Bikram yoga — a style of yoga that’s done in a very hot and humid room — has become hugely popular in recent years. But is it actually any better for your health than yoga practiced in a cooler setting?
Not according to a small study published last week in the journal Experimental Physiology. The study found that although Bikram yoga appears to improve vascular health — specifically, the ability of blood vessels to “relax” and expand when there’s extra blood flow — the benefits are not any greater than if the workout was done with the thermostat turned down.
Bikram yoga involves a highly standardized sequence of 26 hatha yoga poses and two breathing exercises. It’s done in rooms in which the temperature is set at 104 degrees Fahrenheit and the relative humidity is between 40 and 60 percent.
Past research has suggested that doing yoga in such a hot setting contributes to healthier blood vessels by relaxing the muscle cells on their interior walls. That process helps keep the blood vessels from narrowing, and thus enables blood to flow more freely through them.
But concerns have also been raised that Bikram yoga can increase internal temperatures and heart rates to levels that put people at risk for heat-related illness, particularly if they fail to drink sufficient amounts of water before, during and after doing the yoga. (Individuals must be careful not to drink too much water, however. A 34-year-old woman was hospitalized for five days after drinking 3.5 liters of water at the end of her first Bikram yoga class. She developed hyponatremia, a potentially life-threatening condition in which excess fluid in the body causes abnormally low levels of sodium in the blood.)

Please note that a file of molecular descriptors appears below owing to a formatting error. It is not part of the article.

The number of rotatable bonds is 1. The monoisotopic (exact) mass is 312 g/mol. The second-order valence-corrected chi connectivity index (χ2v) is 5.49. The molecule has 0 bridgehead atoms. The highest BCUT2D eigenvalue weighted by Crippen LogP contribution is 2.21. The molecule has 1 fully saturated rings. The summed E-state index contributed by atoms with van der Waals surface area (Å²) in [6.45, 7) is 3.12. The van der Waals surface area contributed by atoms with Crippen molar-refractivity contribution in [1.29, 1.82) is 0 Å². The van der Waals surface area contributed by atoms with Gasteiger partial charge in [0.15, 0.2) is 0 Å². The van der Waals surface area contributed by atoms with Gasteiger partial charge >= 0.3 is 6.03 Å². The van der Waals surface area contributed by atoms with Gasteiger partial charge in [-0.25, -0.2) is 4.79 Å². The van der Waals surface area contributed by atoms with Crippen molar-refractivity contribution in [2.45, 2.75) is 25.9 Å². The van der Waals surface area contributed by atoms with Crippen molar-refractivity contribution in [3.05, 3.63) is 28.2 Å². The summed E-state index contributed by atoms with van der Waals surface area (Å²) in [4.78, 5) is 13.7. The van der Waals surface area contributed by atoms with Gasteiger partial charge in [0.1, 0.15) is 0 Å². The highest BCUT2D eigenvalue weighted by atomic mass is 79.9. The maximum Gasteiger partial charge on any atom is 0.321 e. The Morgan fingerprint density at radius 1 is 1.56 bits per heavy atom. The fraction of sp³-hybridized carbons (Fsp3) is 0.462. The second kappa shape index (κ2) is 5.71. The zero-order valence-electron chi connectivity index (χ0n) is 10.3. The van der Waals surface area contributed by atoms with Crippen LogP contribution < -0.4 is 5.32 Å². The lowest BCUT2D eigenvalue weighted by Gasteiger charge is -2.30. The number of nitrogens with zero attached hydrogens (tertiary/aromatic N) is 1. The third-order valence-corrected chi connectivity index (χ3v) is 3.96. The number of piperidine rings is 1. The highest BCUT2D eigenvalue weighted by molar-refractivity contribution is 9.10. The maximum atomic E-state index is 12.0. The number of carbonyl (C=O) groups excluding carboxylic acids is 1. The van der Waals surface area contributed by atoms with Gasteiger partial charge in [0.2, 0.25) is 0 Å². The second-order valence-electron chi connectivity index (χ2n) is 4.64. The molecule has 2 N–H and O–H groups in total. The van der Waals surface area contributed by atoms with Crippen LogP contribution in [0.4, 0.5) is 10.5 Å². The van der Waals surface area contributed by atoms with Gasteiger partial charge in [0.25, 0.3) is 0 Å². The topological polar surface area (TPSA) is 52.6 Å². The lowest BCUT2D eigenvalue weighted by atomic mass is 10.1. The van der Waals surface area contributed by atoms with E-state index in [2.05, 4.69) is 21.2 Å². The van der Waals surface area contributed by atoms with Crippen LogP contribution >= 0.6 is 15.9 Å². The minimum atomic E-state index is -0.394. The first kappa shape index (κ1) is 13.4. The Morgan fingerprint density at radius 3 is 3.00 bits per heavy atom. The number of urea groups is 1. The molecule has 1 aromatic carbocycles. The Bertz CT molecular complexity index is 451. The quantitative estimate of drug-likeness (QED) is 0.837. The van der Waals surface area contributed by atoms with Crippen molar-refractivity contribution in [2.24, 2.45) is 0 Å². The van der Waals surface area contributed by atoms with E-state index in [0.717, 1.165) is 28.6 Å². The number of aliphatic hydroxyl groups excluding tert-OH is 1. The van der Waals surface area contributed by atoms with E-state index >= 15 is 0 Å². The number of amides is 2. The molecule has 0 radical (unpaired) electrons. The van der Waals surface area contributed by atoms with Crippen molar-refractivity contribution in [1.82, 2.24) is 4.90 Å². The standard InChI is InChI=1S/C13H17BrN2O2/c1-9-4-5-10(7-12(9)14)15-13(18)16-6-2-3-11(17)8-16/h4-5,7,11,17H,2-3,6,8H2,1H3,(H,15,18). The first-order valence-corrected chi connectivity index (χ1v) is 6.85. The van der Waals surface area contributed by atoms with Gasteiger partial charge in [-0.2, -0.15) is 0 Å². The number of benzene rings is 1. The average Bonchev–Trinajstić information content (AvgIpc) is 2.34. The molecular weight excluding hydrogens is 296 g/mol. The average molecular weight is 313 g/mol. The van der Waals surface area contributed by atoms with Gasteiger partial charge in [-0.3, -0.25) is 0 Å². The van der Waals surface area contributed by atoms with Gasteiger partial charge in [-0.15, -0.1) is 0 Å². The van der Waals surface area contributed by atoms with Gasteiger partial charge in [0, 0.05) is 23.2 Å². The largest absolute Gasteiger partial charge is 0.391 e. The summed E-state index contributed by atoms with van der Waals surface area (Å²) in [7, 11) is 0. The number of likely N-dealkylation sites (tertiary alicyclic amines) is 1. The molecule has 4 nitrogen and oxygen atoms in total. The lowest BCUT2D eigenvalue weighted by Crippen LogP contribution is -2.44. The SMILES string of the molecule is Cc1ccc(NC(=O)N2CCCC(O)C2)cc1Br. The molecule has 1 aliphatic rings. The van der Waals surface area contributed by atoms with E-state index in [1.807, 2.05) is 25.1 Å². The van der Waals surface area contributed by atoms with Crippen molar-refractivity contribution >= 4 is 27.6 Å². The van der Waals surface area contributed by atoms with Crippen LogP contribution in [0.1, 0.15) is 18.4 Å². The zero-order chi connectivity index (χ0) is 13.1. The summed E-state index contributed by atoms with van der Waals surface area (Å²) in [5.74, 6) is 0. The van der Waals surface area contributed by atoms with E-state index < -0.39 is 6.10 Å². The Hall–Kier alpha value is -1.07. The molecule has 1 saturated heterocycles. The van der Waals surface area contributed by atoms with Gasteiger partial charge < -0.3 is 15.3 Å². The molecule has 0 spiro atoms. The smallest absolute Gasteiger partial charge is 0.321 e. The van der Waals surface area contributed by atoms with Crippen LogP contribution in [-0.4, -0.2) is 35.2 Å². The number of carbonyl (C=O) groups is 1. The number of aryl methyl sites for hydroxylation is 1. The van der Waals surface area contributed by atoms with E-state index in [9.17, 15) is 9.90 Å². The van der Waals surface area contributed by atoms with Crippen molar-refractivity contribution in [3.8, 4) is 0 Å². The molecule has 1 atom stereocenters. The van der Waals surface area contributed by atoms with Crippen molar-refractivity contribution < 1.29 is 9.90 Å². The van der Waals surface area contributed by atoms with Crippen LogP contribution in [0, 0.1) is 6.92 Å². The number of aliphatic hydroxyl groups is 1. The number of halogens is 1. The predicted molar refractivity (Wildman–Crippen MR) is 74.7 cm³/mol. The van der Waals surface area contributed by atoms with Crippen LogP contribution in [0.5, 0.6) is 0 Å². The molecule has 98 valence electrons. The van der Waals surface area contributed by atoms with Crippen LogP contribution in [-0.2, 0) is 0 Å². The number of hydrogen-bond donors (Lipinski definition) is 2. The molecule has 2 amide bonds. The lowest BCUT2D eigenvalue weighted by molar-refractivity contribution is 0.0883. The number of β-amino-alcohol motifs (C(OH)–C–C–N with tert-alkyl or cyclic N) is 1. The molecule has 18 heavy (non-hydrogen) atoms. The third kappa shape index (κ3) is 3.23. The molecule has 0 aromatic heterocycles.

For the current study, researchers at Texas State University and the University of Texas at Austin recruited previously sedentary adults, aged 40 to 60, and randomly assigned them to three groups. One group (19 participants) attended 90-minute classes of “hot” Bikram yoga three times a week for 12 weeks. Another group (14 participants) took the same classes, but in a room-temperature (73 degrees Fahrenheit) setting. A third group (19 participants) took no yoga at all. They were the “control” group.
At the start and the end of the study, all the participants had their vascular health assessed, specifically the ability of their blood vessels to expand in response to increased blood flow. That data revealed that both yoga groups experienced similar positive vascular changes by the end of the 12 weeks — ones that point to a lower risk of heart disease, according to the researchers. No vascular changes were observed in the control group.
The findings suggest that any heart benefits resulting from Bikram yoga come from the physical movement associated with the hatha yoga postures, not from the heat.
Interestingly, the data also revealed that the participants in the hot yoga group — but not those in the room-temperature group — experienced a small but statistically significant average reduction in body fat. That finding counters other research that has found that Bikram yoga is not that great at burning extra calories.
Limitations and implications
The current study comes with plenty of caveats. Most notably it was a small study, involving sedentary but otherwise healthy people. The results might not be the same if the group were larger and more representative of the general public’s diverse set of health problems.
Still, plenty of other research (including some done at the University of Minnesota) has shown that yoga offers both physiological and psychological benefits.
As one cardiovascular expert not involved in the study told Forbes reporter Alice Walton, “I think the argument that [it] is detoxifying and cleansing to do hot yoga is weak and not scientifically valid — your kidneys and liver detoxify your body. However, some people may like the getting an extra sweat on. I think it would strictly fall in the realms of personal preference than evidence based.”
FMI: You can download and read the study in full on Experimental Physiology’s website.